My personal home has knob and tube wiring and galvanized piping which I personally want to replace, however, the USDA does a thorough inspection and they passed this house for the USDA guaranteed loan......and I have insurance 800$ a years. I know rentals may be a bit different. 

Originally posted by :
Andy, do you mean 4 year cert?  Just making sure as GR offers 2, 4 or 6 year certs.

You're right @Clay Powell . I just checked and it's a 4-year cert, expiring 2018. I must have had my dates mixed up. The property is in lower Creston, close to Sun Title.

Glad to hear, @Andy W. .  As you probably are aware, a big part of my job is advocating for landlords concerning city issues with inspections.  I was hopeful that the City of GR wasn't trying to slip one past us.  As you probably know, inspectors often make things up as they go...especially the newer ones.  I try to keep my pulse on what is happening.  Any hey, I'm really happy to hear you got your four year...make sure to ask for a six year the next time. : )

  1. Originally posted by @Clay Powell :
  2. Thanks, Tim and Andy, I did overstate the case unintentionally.  You're right, as long as the electrical service provides grounded, three-wire, 120/240 volt, single-phase service with a  minimum of 60 amps it should be good--at least for rentals. My brain was visualizing some of the older housing which has two-wire knob and tube.

Every K-n-T I've seen is two wire 120 only, ungrounded, with a twist-fuse in the distribution panel, and only 15amp.  Few outlets in any room and the tenant will use extension cords with multiple outlets leading blown fuses, which are hard to obtain.

Having crawled under a the floor, I've seen rotted insulation falling off the wire - - and that indicates the same condition withing the walls.  In that day, insulation was fabric wrapped wire.

These 20's and 30's homes can be interesting architecture, buy REI's aren't architecture preservationists (baring Queen Ann and Victorians), so you've got a major GUT and restyle project IMO.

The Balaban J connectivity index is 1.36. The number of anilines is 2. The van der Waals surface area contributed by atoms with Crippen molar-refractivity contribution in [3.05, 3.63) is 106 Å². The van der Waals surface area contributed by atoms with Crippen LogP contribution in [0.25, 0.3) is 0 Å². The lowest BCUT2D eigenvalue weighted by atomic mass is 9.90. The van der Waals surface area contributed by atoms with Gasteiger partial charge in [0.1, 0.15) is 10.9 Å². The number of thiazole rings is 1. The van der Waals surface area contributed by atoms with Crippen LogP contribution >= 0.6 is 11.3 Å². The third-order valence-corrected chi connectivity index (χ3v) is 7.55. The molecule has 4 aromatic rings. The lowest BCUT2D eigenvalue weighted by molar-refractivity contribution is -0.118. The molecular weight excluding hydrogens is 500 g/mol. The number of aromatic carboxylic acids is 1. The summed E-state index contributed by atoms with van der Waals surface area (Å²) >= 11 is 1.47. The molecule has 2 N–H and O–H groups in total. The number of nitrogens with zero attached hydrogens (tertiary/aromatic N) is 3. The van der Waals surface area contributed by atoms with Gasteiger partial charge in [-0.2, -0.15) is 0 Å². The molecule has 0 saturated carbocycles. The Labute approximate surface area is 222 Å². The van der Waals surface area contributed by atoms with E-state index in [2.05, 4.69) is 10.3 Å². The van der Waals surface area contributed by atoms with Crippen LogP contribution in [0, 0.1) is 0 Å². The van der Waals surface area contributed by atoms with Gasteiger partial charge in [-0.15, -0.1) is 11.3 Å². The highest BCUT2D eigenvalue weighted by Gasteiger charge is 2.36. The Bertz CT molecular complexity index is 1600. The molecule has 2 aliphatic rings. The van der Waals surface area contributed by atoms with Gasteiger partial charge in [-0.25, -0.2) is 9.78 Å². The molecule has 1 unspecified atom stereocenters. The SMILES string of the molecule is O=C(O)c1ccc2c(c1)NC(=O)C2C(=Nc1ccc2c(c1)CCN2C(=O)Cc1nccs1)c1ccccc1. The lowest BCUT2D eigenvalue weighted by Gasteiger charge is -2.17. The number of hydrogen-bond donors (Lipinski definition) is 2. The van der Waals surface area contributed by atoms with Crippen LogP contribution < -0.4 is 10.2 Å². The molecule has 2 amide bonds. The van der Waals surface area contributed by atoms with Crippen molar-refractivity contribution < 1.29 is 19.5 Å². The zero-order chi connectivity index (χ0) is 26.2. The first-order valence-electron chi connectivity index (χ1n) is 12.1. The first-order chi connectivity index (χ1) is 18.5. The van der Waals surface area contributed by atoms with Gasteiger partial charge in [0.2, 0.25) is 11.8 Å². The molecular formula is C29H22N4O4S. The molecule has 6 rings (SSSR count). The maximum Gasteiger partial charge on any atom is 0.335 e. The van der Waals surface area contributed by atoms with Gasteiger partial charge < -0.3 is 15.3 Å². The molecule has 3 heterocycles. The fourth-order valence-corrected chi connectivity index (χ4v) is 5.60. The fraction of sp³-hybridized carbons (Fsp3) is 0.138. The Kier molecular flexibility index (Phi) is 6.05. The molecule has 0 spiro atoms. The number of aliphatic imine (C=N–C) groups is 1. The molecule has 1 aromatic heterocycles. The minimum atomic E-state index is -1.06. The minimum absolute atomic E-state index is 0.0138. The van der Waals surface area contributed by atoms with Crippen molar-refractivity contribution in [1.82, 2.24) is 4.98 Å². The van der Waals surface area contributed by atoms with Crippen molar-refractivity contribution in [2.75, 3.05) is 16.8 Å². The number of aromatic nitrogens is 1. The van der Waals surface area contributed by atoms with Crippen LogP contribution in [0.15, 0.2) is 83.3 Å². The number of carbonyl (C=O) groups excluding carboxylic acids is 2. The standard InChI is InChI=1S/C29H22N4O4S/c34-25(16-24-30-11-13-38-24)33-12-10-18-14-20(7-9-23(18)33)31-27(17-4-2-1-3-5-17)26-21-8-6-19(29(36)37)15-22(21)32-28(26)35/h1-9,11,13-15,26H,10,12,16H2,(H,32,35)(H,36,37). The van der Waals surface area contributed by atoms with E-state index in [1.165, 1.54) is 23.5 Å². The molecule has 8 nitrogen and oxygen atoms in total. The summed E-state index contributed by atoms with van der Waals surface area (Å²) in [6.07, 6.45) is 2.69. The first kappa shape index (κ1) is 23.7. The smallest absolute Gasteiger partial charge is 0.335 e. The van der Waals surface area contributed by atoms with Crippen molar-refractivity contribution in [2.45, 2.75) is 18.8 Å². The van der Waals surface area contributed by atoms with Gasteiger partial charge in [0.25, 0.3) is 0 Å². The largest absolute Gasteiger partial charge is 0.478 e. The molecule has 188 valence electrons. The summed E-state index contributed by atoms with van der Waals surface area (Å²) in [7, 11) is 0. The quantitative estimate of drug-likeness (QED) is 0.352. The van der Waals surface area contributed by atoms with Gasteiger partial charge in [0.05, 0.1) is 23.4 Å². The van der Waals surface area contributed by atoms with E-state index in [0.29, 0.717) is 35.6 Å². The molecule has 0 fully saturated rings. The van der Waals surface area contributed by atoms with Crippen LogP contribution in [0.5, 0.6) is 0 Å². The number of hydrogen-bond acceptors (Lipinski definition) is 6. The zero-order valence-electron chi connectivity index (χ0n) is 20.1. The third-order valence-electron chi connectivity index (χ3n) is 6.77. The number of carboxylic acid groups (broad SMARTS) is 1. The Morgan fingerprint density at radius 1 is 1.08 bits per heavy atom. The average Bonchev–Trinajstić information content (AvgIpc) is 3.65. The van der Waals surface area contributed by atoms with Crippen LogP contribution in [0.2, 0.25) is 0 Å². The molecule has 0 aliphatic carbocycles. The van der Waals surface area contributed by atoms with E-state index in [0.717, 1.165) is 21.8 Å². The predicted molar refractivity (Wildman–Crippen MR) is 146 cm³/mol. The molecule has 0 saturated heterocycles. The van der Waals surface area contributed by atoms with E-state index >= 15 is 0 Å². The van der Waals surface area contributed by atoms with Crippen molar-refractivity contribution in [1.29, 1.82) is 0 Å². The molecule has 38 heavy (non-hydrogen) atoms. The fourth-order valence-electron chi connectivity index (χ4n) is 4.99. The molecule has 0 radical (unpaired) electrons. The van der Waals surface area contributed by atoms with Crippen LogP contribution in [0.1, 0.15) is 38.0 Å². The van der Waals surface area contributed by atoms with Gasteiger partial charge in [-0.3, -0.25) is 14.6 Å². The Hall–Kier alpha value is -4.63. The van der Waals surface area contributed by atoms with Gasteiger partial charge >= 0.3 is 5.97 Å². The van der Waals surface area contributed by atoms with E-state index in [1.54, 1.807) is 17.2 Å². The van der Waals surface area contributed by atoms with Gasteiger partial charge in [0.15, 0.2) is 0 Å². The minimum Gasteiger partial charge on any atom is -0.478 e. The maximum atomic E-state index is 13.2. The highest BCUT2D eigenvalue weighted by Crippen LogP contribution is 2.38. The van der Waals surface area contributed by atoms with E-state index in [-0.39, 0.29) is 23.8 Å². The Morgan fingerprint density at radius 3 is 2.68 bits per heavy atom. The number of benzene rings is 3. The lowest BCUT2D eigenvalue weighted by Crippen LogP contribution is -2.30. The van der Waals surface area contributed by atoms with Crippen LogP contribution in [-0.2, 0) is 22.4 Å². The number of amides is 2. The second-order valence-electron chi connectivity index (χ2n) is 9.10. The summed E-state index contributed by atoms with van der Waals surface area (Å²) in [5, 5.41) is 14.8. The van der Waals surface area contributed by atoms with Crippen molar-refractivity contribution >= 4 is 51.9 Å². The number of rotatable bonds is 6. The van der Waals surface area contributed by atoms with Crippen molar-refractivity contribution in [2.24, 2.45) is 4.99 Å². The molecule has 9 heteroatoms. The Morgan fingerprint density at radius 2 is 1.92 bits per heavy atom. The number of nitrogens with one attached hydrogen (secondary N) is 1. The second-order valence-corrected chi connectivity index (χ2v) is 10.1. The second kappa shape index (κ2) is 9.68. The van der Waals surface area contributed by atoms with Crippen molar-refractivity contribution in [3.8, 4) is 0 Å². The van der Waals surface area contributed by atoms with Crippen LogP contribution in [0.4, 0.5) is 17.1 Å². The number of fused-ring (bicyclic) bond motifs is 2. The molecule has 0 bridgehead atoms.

NA BeardYour observation from experience is the same “vision” that I had in my mind when first reading and responding to Jason's original question…hence the reason I responded initially the way I did. This house may be in compliance—wouldn’t know without seeing it. My follow up comment was the bare minimum standard and straight from the 2012 IPMC. The IPMC is the code for rental properties in Grand Rapids. The City of GR is pretty picky. If this property has passed inspection for a rental, it may be up to the property maintenance code in the eyes of the City.

On one particular project I had an electrician tell me his biggest concern was KnT in the attic covered by blown or other insulation. His theory was the worst condition was to have wire getting hot and not being able to adequately dissipate the heat, especially if there had been traffic in the attic disturbing the wiring. Although not ideal he was comfortable with leaving KnT in the walls and just replacing it in the attic. It could be an interim option for you for cost savings.

A side benefit in my area is that the power company offers a rebate for adding attic insulation...the old just has to be removed before they perform their audit.

Once a wall is opened you'll have to update. If it stays it will usually be fine. I had one unit that I gutted updated and can recommend a crew that did great work and were the most affordable if you pm me.